# A question about branch cut

When we want to find a good domain such that the logarithm $f(z)=\log(z)$,we can let $\mathbb{C}\backslash\{z:z\le 0\}$ to be the domain of $f$ so that the logarithm is continuous. However, how can we find such domain if $f(z)=\log[(z-a_1)(z-a_2)...(z-a_n)]$ where $a_i$ are complex numbers? I have asked this question to my professor and he told my that it is related to something called Riemann surface. Can someone give me some reference or material so that I can know what he is talking about? Thank you.

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This may not exactly answer your question, but my answer here may be helpful. It doesn't talk about Riemann surfaces, but it does go in depth about the existence of logarithm of holomorphic functions. – J. Loreaux Oct 8 '12 at 2:42
For this sort of question, it's a good idea to state concretely what it is about the Wikpedia article on the subject that you find lacking or hard to understand; then we can fill that in specifically instead of writing an entire article from scratch. – joriki Oct 8 '12 at 5:54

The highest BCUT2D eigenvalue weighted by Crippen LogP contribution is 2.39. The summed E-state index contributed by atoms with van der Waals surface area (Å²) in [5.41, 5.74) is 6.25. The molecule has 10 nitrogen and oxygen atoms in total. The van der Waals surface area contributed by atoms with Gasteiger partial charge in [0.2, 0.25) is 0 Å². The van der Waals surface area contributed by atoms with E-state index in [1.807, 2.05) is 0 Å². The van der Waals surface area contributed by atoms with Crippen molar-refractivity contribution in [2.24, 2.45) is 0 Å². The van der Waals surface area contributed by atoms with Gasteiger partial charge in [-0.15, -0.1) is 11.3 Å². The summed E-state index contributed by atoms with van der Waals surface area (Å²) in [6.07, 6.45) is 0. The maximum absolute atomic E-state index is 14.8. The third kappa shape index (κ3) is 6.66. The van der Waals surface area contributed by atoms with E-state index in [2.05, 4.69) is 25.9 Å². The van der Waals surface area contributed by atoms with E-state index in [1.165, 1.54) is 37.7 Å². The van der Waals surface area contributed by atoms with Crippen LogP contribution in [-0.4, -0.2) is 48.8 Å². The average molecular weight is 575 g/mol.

Not exactly about Riemann surfaces, but if you are interested in branch cuts and branch points in general, then these notes may be an interesting reference. In particular, page $11$ of the notes covers a case similar to this problem, specifically $\log[(z+1)(z-1)]$. In general, introduction to Riemann surfaces tend to be covered by many standard Complex Analysis texts when discussing branch cuts. The subject itself is vast and can take some getting used to if you're just beginning complex analysis. – EuYu Oct 8 '12 at 5:57

If you move around the unit circle $z = e^{2 \pi i t}$ then $\log z = 2 \pi i t$. This is a paradox since $z(t)$ is periodic while $\log z(t)$ is linear.
The resolution is that the plane as been "punctured" at one point $z = 0$ and now the surface you get is topologically a cylinder, where we identify $z \sim z + 2 \pi i$.
To take the log of a polynomial, $$f(z)=\log(z-a_1)(z-a_2)...(z-a_n) = \log(z-a_1) + \dots + \log(z-a_n)$$ we add several punctures. We can add branch cuts from $z = z_n$ to $z = \infty$ leaving a surface which is simply-connected and has a "well-defined" logarithm.